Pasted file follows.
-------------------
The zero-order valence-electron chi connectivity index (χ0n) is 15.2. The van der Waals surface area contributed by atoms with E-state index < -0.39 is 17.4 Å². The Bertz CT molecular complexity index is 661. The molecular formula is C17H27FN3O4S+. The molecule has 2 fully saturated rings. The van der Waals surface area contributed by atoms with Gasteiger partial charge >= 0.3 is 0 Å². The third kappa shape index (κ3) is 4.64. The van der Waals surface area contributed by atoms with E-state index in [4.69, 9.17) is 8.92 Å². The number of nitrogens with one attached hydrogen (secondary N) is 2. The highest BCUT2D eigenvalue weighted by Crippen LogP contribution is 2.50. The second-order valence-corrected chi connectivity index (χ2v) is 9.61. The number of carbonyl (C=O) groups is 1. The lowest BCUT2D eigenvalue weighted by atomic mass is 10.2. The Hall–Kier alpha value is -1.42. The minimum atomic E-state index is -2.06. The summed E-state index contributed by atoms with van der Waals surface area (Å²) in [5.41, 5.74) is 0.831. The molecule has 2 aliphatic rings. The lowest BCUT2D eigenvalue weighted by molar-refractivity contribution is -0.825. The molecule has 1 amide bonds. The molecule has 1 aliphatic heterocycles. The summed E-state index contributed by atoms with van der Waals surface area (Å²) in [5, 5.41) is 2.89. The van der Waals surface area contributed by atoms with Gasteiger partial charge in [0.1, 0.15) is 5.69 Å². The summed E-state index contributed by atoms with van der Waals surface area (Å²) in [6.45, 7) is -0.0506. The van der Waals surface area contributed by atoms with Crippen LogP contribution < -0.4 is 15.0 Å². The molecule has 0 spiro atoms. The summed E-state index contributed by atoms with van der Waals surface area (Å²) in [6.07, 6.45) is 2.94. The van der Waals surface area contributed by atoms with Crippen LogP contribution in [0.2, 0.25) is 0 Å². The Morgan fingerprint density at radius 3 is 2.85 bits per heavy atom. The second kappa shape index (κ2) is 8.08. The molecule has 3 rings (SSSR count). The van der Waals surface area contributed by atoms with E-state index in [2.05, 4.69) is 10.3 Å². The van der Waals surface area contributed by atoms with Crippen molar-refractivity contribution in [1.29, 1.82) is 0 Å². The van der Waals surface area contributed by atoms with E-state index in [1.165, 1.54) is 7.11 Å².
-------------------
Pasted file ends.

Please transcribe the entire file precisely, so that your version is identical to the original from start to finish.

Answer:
The zero-order valence-electron chi connectivity index (χ0n) is 15.2. The van der Waals surface area contributed by atoms with E-state index < -0.39 is 17.4 Å². The Bertz CT molecular complexity index is 661. The molecular formula is C17H27FN3O4S+. The molecule has 2 fully saturated rings. The van der Waals surface area contributed by atoms with Gasteiger partial charge >= 0.3 is 0 Å². The third kappa shape index (κ3) is 4.64. The van der Waals surface area contributed by atoms with E-state index in [4.69, 9.17) is 8.92 Å². The number of nitrogens with one attached hydrogen (secondary N) is 2. The highest BCUT2D eigenvalue weighted by Crippen LogP contribution is 2.50. The second-order valence-corrected chi connectivity index (χ2v) is 9.61. The number of carbonyl (C=O) groups is 1. The lowest BCUT2D eigenvalue weighted by atomic mass is 10.2. The Hall–Kier alpha value is -1.42. The minimum atomic E-state index is -2.06. The summed E-state index contributed by atoms with van der Waals surface area (Å²) in [5.41, 5.74) is 0.831. The molecule has 2 aliphatic rings. The lowest BCUT2D eigenvalue weighted by molar-refractivity contribution is -0.825. The molecule has 1 amide bonds. The molecule has 1 aliphatic heterocycles. The summed E-state index contributed by atoms with van der Waals surface area (Å²) in [5, 5.41) is 2.89. The van der Waals surface area contributed by atoms with Gasteiger partial charge in [0.1, 0.15) is 5.69 Å². The summed E-state index contributed by atoms with van der Waals surface area (Å²) in [6.45, 7) is -0.0506. The van der Waals surface area contributed by atoms with Crippen LogP contribution < -0.4 is 15.0 Å². The molecule has 0 spiro atoms. The summed E-state index contributed by atoms with van der Waals surface area (Å²) in [6.07, 6.45) is 2.94. The van der Waals surface area contributed by atoms with Crippen LogP contribution in [0.2, 0.25) is 0 Å². The Morgan fingerprint density at radius 3 is 2.85 bits per heavy atom. The second kappa shape index (κ2) is 8.08. The molecule has 3 rings (SSSR count). The van der Waals surface area contributed by atoms with E-state index in [2.05, 4.69) is 10.3 Å². The van der Waals surface area contributed by atoms with Crippen molar-refractivity contribution in [1.29, 1.82) is 0 Å². The van der Waals surface area contributed by atoms with E-state index in [1.165, 1.54) is 7.11 Å².